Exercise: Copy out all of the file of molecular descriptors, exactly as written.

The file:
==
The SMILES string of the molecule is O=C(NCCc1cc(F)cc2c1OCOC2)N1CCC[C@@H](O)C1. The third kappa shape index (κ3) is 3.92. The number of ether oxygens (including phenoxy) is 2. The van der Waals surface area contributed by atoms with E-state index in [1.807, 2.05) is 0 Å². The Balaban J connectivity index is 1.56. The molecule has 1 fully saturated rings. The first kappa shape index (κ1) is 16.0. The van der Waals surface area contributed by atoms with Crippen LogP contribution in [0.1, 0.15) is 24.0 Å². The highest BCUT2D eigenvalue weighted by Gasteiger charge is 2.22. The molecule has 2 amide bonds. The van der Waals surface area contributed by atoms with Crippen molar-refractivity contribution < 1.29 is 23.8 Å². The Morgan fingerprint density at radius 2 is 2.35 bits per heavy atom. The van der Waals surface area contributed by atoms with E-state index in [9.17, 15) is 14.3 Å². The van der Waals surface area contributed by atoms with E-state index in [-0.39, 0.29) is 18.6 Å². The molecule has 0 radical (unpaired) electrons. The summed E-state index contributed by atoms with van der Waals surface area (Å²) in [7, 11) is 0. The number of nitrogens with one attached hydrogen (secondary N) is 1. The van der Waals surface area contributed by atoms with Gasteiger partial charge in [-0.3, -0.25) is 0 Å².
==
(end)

The SMILES string of the molecule is O=C(NCCc1cc(F)cc2c1OCOC2)N1CCC[C@@H](O)C1. The third kappa shape index (κ3) is 3.92. The number of ether oxygens (including phenoxy) is 2. The van der Waals surface area contributed by atoms with E-state index in [1.807, 2.05) is 0 Å². The Balaban J connectivity index is 1.56. The molecule has 1 fully saturated rings. The first kappa shape index (κ1) is 16.0. The van der Waals surface area contributed by atoms with Crippen LogP contribution in [0.1, 0.15) is 24.0 Å². The highest BCUT2D eigenvalue weighted by Gasteiger charge is 2.22. The molecule has 2 amide bonds. The van der Waals surface area contributed by atoms with Crippen molar-refractivity contribution < 1.29 is 23.8 Å². The Morgan fingerprint density at radius 2 is 2.35 bits per heavy atom. The van der Waals surface area contributed by atoms with E-state index in [9.17, 15) is 14.3 Å². The van der Waals surface area contributed by atoms with E-state index in [-0.39, 0.29) is 18.6 Å². The molecule has 0 radical (unpaired) electrons. The summed E-state index contributed by atoms with van der Waals surface area (Å²) in [7, 11) is 0. The number of nitrogens with one attached hydrogen (secondary N) is 1. The van der Waals surface area contributed by atoms with Gasteiger partial charge in [-0.3, -0.25) is 0 Å².